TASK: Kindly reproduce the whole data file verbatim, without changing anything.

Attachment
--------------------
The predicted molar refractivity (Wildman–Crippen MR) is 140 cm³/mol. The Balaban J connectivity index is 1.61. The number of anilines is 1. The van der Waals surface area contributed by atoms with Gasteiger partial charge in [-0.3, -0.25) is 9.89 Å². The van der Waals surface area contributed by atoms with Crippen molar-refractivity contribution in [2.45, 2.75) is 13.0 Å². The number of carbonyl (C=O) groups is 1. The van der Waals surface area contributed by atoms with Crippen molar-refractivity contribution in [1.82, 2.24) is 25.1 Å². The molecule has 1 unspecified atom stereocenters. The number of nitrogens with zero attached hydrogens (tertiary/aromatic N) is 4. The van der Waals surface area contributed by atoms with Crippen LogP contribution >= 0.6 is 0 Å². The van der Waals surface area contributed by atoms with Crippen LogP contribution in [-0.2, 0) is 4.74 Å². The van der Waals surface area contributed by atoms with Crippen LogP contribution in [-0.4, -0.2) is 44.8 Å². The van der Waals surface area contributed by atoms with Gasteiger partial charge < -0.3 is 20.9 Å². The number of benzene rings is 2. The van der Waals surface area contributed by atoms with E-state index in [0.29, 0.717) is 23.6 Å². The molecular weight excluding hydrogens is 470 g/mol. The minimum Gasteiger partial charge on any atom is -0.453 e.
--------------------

The predicted molar refractivity (Wildman–Crippen MR) is 140 cm³/mol. The Balaban J connectivity index is 1.61. The number of anilines is 1. The van der Waals surface area contributed by atoms with Gasteiger partial charge in [-0.3, -0.25) is 9.89 Å². The van der Waals surface area contributed by atoms with Crippen molar-refractivity contribution in [2.45, 2.75) is 13.0 Å². The number of carbonyl (C=O) groups is 1. The van der Waals surface area contributed by atoms with Crippen molar-refractivity contribution in [1.82, 2.24) is 25.1 Å². The molecule has 1 unspecified atom stereocenters. The number of nitrogens with zero attached hydrogens (tertiary/aromatic N) is 4. The van der Waals surface area contributed by atoms with Crippen LogP contribution >= 0.6 is 0 Å². The van der Waals surface area contributed by atoms with Crippen LogP contribution in [-0.2, 0) is 4.74 Å². The van der Waals surface area contributed by atoms with Crippen LogP contribution in [-0.4, -0.2) is 44.8 Å². The van der Waals surface area contributed by atoms with Gasteiger partial charge < -0.3 is 20.9 Å². The number of benzene rings is 2. The van der Waals surface area contributed by atoms with E-state index in [0.29, 0.717) is 23.6 Å². The molecular weight excluding hydrogens is 470 g/mol. The minimum Gasteiger partial charge on any atom is -0.453 e.